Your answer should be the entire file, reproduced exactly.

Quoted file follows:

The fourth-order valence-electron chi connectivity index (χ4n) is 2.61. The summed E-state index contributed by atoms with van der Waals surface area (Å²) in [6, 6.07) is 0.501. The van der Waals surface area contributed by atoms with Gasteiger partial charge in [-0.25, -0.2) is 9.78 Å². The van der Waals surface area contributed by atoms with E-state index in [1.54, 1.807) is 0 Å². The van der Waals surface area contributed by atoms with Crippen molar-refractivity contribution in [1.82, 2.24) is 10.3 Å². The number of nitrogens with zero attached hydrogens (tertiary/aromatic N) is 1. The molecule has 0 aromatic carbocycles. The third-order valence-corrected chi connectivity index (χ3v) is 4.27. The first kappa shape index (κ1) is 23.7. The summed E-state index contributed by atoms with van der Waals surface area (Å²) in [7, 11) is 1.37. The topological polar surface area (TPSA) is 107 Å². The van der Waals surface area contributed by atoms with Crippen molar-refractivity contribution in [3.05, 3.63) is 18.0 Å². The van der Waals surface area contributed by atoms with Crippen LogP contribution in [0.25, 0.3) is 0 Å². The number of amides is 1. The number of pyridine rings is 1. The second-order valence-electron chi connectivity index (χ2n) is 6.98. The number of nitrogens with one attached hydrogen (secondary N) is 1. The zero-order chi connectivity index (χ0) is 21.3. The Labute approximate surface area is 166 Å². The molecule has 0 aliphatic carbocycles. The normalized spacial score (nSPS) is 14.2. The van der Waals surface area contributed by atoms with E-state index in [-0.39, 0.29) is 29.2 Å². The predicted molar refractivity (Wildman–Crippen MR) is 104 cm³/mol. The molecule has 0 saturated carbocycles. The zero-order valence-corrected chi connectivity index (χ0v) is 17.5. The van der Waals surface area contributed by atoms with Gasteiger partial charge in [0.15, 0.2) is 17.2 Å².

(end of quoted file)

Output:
The fourth-order valence-electron chi connectivity index (χ4n) is 2.61. The summed E-state index contributed by atoms with van der Waals surface area (Å²) in [6, 6.07) is 0.501. The van der Waals surface area contributed by atoms with Gasteiger partial charge in [-0.25, -0.2) is 9.78 Å². The van der Waals surface area contributed by atoms with E-state index in [1.54, 1.807) is 0 Å². The van der Waals surface area contributed by atoms with Crippen molar-refractivity contribution in [1.82, 2.24) is 10.3 Å². The number of nitrogens with zero attached hydrogens (tertiary/aromatic N) is 1. The molecule has 0 aromatic carbocycles. The third-order valence-corrected chi connectivity index (χ3v) is 4.27. The first kappa shape index (κ1) is 23.7. The summed E-state index contributed by atoms with van der Waals surface area (Å²) in [7, 11) is 1.37. The topological polar surface area (TPSA) is 107 Å². The van der Waals surface area contributed by atoms with Crippen molar-refractivity contribution in [3.05, 3.63) is 18.0 Å². The van der Waals surface area contributed by atoms with Crippen LogP contribution in [0.25, 0.3) is 0 Å². The number of amides is 1. The number of pyridine rings is 1. The second-order valence-electron chi connectivity index (χ2n) is 6.98. The number of nitrogens with one attached hydrogen (secondary N) is 1. The zero-order chi connectivity index (χ0) is 21.3. The Labute approximate surface area is 166 Å². The molecule has 0 aliphatic carbocycles. The normalized spacial score (nSPS) is 14.2. The van der Waals surface area contributed by atoms with E-state index in [-0.39, 0.29) is 29.2 Å². The predicted molar refractivity (Wildman–Crippen MR) is 104 cm³/mol. The molecule has 0 saturated carbocycles. The zero-order valence-corrected chi connectivity index (χ0v) is 17.5. The van der Waals surface area contributed by atoms with Gasteiger partial charge in [0.15, 0.2) is 17.2 Å².